• A new government accounting system was implemented and the administrative process for payment of contractors was streamlined.
  • An Integrated Road Maintenance Management System (SIAMV) was developed to plan and estimate budget requirements for road maintenance.
  • DH is developing a strategy for outsourcing maintenance operations. A pilot program to carry out road maintenance by private sector was implemented under the project.
  • The environmental assessment skills of MOPC was strengthened through establishment of an Environmental Unit. The Unit will carry out environmental evaluations and also propose mitigation plans for road investments prepared by DH.
  • A National Motor Vehicle Registry was established to assist MOPC, DINATRAN and the police to access relevant data for transport research and planning.
3. The objective to reduce frequent flooding along Asunción’s ringroad was partially achieved through the construction of drainage system and flood control canals. However, the improvements in drainage conditions along the Ytai and Lambare creeks were not completed. By project closing MOPC had just finished preparing the final engineering designs.

4. The objective to expedite exports by facilitating the use of alternative ports was largely achieved. The construction of the southern access road (Road Paranguari - Ita-Cuatro Mojones) has substantially improved the accessibility of the ports of Viletta and San Antonio.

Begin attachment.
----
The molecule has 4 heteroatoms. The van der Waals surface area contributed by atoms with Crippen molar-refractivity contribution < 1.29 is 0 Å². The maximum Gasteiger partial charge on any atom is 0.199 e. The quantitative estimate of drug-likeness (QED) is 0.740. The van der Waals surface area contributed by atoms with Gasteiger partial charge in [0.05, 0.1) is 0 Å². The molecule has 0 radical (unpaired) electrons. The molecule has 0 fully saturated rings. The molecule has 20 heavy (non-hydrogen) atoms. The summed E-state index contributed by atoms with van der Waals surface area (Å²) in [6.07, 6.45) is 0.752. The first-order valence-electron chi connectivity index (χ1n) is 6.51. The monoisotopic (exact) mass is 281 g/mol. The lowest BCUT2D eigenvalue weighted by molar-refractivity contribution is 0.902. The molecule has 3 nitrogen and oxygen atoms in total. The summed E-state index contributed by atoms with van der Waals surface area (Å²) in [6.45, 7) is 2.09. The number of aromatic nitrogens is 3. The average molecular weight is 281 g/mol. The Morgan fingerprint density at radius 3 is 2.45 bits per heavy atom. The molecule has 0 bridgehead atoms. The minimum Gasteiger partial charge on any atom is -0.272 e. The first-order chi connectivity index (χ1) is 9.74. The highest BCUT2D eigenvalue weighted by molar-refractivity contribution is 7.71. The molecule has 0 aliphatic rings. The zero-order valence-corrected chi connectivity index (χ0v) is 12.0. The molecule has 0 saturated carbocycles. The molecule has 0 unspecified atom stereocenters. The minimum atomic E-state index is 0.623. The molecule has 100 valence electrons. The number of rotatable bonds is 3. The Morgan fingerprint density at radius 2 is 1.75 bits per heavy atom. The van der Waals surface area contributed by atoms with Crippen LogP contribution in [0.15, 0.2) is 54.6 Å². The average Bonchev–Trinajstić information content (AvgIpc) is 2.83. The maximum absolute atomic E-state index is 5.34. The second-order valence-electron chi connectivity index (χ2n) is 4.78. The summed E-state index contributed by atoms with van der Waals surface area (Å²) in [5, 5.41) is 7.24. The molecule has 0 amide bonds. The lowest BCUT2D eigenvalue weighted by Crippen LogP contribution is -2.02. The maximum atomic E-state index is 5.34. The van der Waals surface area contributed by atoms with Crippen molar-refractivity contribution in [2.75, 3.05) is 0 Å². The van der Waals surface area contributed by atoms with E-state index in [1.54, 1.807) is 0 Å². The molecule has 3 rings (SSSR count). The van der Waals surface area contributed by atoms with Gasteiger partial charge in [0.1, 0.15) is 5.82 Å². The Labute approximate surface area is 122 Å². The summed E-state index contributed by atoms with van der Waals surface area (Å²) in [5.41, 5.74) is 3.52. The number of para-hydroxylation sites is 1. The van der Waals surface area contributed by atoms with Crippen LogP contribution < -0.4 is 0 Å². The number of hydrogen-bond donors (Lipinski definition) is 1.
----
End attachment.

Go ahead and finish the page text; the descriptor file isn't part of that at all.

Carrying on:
5. The objective to lower the costs of trucking soybean exports was achieved. The rehabilitation of Route 6, the principal road for soybean exports, has resulted in 20% reduction in average operating costs for all vehicles. Moreover, MOPC has awarded a concession to upgrade Route 7, converting it into a four lane road up to the access to Puente La Amistad, which will facilitate the transportation of soybeans.

4. Significant Outcomes/Impacts:

Significant achievements of the project are:
(i) preparation and subsequent approval of the new "Transport Law" to regulate the National Transport System;
(ii) development of a Transport Master Plan for Asuncion metropolitan area;
(iii) promotion of private sector participation through outsourcing of road maintenance and introduction of road concessions; and
(iv) increasing the environmental awareness within MOPC through establishment of an Environmental Unit to carry out environmental evaluations of road investments.

5. Significant Shortcomings (include non-compliance with safeguard features):

The resettlement plan did not fully meet the Bank's guidelines for involuntary resettlement. The Bank developed a resettlement plan without adequately addressing the institutional framework at the client's side. TA to help the client address the resettlement problem , for example through providing support for developing the legal framework for expropriations was provided very late (this was completed in 1999). Also, the resettlement plan did not reflect adequately the real situation as proper land titling and land use mapping were incomplete (urban growth occurred more rapidly than registration).